I’ve been invited by This Thirty Something Life author Jon Rance to answer some questions about my writing as part of a writing process blog tour. You can read his answers to the questions below on his blog. Here are my responses:

What are you currently working on?

I’m actually taking a break from writing for a few months. I wrote two books last year – Blown-Away Man, a comedy drama about a successful ad man who returns to his village for a school reunion only to have a bombshell dropped on him, and The Adventures of Fartella Gasratilova, a collection of humorous short stories for children. While I thoroughly enjoyed writing both books, writing two books at the same time left me feeling a bit burnt out afterwards! For the first time in years, I have no idea what I’m going to write next – and I see that as a positive thing. Saying that, inspiration usually strikes whenever I travel, and I’m off to France soon…

How does your work differ from others of its genre?

All my books are comedy dramas – but they’re all different. Package Deal and Hot Property are set on Greek islands and are written from multi-viewpoints, so you get male as well as female perspectives. Hence those books seem to appeal to men as much as they do women. Pearls, however, is definitely more of a women’s read, and has slightly more depth with its underlying theme of self-love. Then, veering off in a completely different direction, Blown-Away Man is set in London and Lincolnshire and is written from a man’s perspective with a much more humorous tone of voice. To be honest, I don’t know if my books differ greatly from others of their genre. I don’t put pressure on myself to be unique. I can only write the stories that are in me.

Why do you write what you do?

Comedy comes naturally to me. I’ve kept a diary since I was 10. When I was 17 I wrote all about my aunt’s wedding in Dorset. My parents had just split up so it was an emotional time, which wasn’t helped by my mum being given a lot of responsibilities at her sister’s wedding. Everything that could go wrong, did go wrong – from traffic jams to forgotten bouquets to arsey friends of the bride. When we finally got back home, the washing machine had flooded the kitchen, creating a sea of soapy water surrounding a sort of St. Michael’s Mount-shaped object – a ‘welcome home’ turd generously left by our senile cat. By this point, my mother was a nervous wreck. After helping her clear up the mess, I scuttled off to my room to write up all the horrors of the weekend in my diary. As I wrote, the funny side emerged, and I wondered if it’d make her feel better to read what I’d written. To my delight and relief, it made her howl with laughter. It was a wonderful reaction and must have had a profound effect on me, because from that moment on I’ve been unable to write anything without injecting some humour into it.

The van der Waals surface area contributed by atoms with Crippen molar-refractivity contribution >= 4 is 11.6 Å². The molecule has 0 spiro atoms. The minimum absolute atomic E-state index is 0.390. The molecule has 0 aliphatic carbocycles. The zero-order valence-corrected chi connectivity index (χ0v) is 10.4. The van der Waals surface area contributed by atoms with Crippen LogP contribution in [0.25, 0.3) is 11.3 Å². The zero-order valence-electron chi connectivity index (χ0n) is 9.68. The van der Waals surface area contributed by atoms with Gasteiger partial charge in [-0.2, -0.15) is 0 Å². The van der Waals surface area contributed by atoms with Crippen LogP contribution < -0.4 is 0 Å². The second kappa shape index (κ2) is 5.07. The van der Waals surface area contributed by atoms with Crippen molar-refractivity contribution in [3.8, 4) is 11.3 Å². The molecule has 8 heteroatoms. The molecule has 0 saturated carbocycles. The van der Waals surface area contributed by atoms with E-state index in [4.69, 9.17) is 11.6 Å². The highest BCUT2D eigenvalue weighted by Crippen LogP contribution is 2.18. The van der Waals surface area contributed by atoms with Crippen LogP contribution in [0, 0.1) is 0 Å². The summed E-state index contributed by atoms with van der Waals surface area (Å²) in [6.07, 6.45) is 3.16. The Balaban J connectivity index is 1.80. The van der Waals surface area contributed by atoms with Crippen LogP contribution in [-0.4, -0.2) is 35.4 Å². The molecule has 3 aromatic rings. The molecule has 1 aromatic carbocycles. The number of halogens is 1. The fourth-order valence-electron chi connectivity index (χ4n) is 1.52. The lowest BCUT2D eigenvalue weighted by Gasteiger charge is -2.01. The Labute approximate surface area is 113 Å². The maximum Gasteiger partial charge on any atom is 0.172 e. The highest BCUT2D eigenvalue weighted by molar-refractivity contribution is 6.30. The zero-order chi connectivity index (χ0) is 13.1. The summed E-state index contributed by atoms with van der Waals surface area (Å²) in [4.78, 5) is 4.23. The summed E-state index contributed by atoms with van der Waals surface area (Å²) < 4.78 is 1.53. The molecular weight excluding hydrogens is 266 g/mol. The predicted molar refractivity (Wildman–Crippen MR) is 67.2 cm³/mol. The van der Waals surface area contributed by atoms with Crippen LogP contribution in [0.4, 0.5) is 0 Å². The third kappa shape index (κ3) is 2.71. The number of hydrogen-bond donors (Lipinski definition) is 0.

How does your writing process work?

My novels begin life as an embryo, a single scene, for example. I let the embryo germinate in the back of my mind for a few months, visiting it every so often to find that it’s sprouted a few more scenes or characters, or even an ending. When it’s grown to a size that can no longer be ignored, I start to sketch it out very roughly. There are still lots of gaps at this point. You can’t necessarily wait for inspiration to fill all the gaps, so I start actively shaping it, plotting out where it’s going. When I start writing, however, things don’t always go as planned. Sometimes the story guides me, sometimes I guide the story. Ultimately – and I know this sounds wacky – I believe the story wants to come out. It wants to be told.

While I’m writing the first draft, I try not to edit. I make notes of issues that need addressing and then deal with them in the second draft. When I’ve done three or four drafts, I send it to my editor. She then makes a list of suggested changes and I then decide which ones I agree with and which I don’t. Then it’s a few more drafts of editing and polishing before reaching the proofreading stage, which I get someone else to do, as I can’t see the wood for the trees by then. As I self-publish, I have the ultimate say on everything, which is as daunting as it is liberating. I’ve had literary agents in the past so I know the book editing process, and I’m a sub-editor by trade, so I’ve got the necessary skills to edit a book myself. But that said, having an editor and proofreader are essential. A writer can’t produce a professional book on their own without some help from people with the right skills.

Many thanks to Jon Rance. I’m now passing these questions on to Starlings author Erinna Mettler who blogs at http://www.erinnamettler.com/ so look out for her answers soon.